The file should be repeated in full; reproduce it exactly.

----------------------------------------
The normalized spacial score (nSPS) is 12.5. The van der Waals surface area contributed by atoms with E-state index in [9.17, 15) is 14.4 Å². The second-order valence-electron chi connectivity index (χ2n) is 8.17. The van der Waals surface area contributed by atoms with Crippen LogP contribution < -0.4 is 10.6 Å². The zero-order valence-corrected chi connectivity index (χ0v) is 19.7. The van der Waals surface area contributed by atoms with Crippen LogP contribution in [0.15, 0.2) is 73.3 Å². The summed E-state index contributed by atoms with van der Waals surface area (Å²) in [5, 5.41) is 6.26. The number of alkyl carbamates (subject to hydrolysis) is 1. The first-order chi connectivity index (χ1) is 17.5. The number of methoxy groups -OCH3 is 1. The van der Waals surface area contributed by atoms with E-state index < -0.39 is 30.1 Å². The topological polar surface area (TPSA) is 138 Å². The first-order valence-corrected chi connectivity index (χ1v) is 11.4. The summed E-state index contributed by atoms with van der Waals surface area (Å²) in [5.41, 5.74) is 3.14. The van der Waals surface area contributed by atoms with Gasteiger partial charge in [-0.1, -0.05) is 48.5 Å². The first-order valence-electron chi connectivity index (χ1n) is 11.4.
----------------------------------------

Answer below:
The normalized spacial score (nSPS) is 12.5. The van der Waals surface area contributed by atoms with E-state index in [9.17, 15) is 14.4 Å². The second-order valence-electron chi connectivity index (χ2n) is 8.17. The van der Waals surface area contributed by atoms with Crippen LogP contribution < -0.4 is 10.6 Å². The zero-order valence-corrected chi connectivity index (χ0v) is 19.7. The van der Waals surface area contributed by atoms with Crippen LogP contribution in [0.15, 0.2) is 73.3 Å². The summed E-state index contributed by atoms with van der Waals surface area (Å²) in [5, 5.41) is 6.26. The number of alkyl carbamates (subject to hydrolysis) is 1. The first-order chi connectivity index (χ1) is 17.5. The number of methoxy groups -OCH3 is 1. The van der Waals surface area contributed by atoms with E-state index < -0.39 is 30.1 Å². The topological polar surface area (TPSA) is 138 Å². The first-order valence-corrected chi connectivity index (χ1v) is 11.4. The summed E-state index contributed by atoms with van der Waals surface area (Å²) in [5.41, 5.74) is 3.14. The van der Waals surface area contributed by atoms with Gasteiger partial charge in [-0.1, -0.05) is 48.5 Å². The first-order valence-electron chi connectivity index (χ1n) is 11.4.